Television critics started compiling year-end top-10 lists back when there were only three networks. Aren’t longer lists called for by now? Allow me to break with time-honored tradition by offering my choices for the twelve best series of the year, plus eight very deserving runners-up.
“Downton Abbey” (PBS) – I never thought I’d see the day when I would pick a crunchy gravel drama as the Program of the Year. But, improbable as it may seem, this Masterpiece Theatre mini-series was the only true scripted TV phenomenon of 2011. I knew it belonged at the top of this list just a few weeks ago when I attended a public screening of the season two premiere and witnessed hundreds of people of all ages bursting into thunderous applause during a scene in which two lovelorn characters finally kissed. (When was the last time that happened in a movie theater?) Season two begins on Sunday, Jan. 8. Expect to see it on next year’s list.
“Breaking Bad” (AMC) – One of those rare remarkable shows that truly improve as they get older, “Breaking Bad” is my choice for the best returning dramatic series of 2011. I won’t be surprised if Bryan Cranston takes home a fourth Emmy next September for his uniquely powerful portrayal of mild-mannered chemistry teacher and ailing family man turned dangerously narcissistic meth dealer Walter White. Cranston’s brilliance was more than matched by his co-stars: Aaron Paul as Walter’s painfully messed-up partner Jesse Pinkman, Anna Gunn as his grievously conflicted wife Skyler, RJ Mitte as his loving son Walt Jr. -- and especially Giancarlo Esposito as lethal drug lord Gustavo Fring.
“Friday Night Lights” (DirecTV/NBC) – The final few episodes of this quietly powerful series reminded us why we fell in love with it at first sight five years ago. I know people who wouldn’t watch the series finale for several weeks after it was telecast because they couldn’t bear to say goodbye to the residents of Dillon, Texas. Television is something less without them.
“Justified” (FX) – There was huge fun to be had watching Timothy Olyphant’s smart-alecky Deputy U.S. Marshal Raylan Givens go toe to toe with Margo Martindale’s unforgettable pot-farming mountain woman Mags Bennett. (Apple pie, anyone?) If only they had kept her around for a second season. Really, why the rush to end her?
“The Middle” (ABC) – I suppose “Modern Family” should be sitting in this space, but the truth is it doesn’t need any more acclaim, while “The Middle” -- television’s second best comedy about a contemporary family and a far more realistic take on the way most people live -- needs all the help it can get. I’m happy to oblige.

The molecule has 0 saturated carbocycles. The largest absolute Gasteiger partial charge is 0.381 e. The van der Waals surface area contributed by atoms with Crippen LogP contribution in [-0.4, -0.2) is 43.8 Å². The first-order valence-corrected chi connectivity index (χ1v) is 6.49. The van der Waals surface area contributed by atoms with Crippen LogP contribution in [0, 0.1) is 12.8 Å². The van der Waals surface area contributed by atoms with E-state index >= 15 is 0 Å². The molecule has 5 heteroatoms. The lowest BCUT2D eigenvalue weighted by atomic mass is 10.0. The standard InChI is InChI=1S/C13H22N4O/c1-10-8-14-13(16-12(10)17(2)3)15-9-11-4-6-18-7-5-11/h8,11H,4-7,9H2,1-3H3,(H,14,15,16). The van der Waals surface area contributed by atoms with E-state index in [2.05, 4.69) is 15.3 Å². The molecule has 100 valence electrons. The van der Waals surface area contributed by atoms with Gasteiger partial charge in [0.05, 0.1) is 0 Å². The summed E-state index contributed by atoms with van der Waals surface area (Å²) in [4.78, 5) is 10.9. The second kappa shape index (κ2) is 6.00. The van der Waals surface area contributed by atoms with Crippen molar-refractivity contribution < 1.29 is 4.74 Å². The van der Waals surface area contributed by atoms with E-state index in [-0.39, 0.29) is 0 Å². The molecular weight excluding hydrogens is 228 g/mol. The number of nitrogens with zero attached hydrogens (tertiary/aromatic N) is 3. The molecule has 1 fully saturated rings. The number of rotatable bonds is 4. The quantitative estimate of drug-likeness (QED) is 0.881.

“Game of Thrones” (HBO) – Like Syfy’s “Battlestar Galactica” before it, HBO’s grand adaptation of George R.R. Martin’s ferocious epic fantasy defied categorization as a mere television series. Every minute of every episode delivered in spectacular fashion, right up to that unforgettable final image of Daenerys and the baby dragons.
“Louie” (FX) – Comedian Louis C.K.’s modest little comedy series evolved in its second season from a bitingly funny show about a divorced dad in New York City to a painfully accurate meditation on human vulnerability and the emotional frailty of mid-life. Louie’s trip to Afghanistan with a baby duck was as profound a character study as anything I saw on television this year.
“The Good Wife” (CBS) – Broadcast’s best show continues to prove that the networks can indeed create compelling drama series for grownups that can stand alongside the best efforts of their basic- and pay-cable competitors. What a shame that CBS chose to move it to one of the worst time periods on its schedule for a serialized drama, at least during the fall season.
“Homeland” (Showtime) – Claire Danes and Damian Lewis gave two of the greatest performances of the year -- as a bipolar CIA agent and an increasingly suspicious former POW with seemingly terrorist tendencies, respectively -- in Showtime’s consistently surprising thriller. Friends with firsthand knowledge of such things tell me that everything about this show is as phony baloney as it gets, but there is no denying its power as sizzling, edge -of –your-seat entertainment.
“Doctor Who” (BBC America) – Its stories may be increasingly fantastical, but this long-running science-fiction franchise still delivers sequences of unsurpassed emotional intimacy. Doubters need only watch the closing scene from the recent “Doctor Who” Christmas special to understand what I mean. It may have been the loveliest moment in any television series last year.
“Sons of Anarchy” (FX) – Nothing kills an established show faster than risky creative changes that alter its characters and change its narrative foundation to such an extent that it becomes something completely new. So let’s give all the credit we can to “Sons of Anarchy” creator and executive producer Kurt Sutter, a man with bigger balls than any other show-runner in the business. He changed every single significant character on his canvas in surprising ways that made perfect sense and left us breathless with anticipation for the show’s fifth season.
“The Walking Dead” (AMC) – Pay no attention to those bellyaching bloggers who thought the first few episodes of this show’s second season were too ponderous. “The Walking Dead” remained a marvel of unrelenting tension throughout its fall run, culminating in an unshakable mid-season finale that was so perfectly realized on all fronts that it became a thing of cinematic beauty. It also remained consistently scary and nerve-frying, qualities that FX’s disappointing “American Horror Story” lost by its third episode.
Runners-Up: ABC’s “Modern Family,” CBS’ “The Big Bang Theory,” Fox’s “Raising Hope,” FX’s “Archer” and “Rescue Me,” TNT’s “The Closer” and HBO’s “Curb Your Enthusiasm” and “Boardwalk Empire.”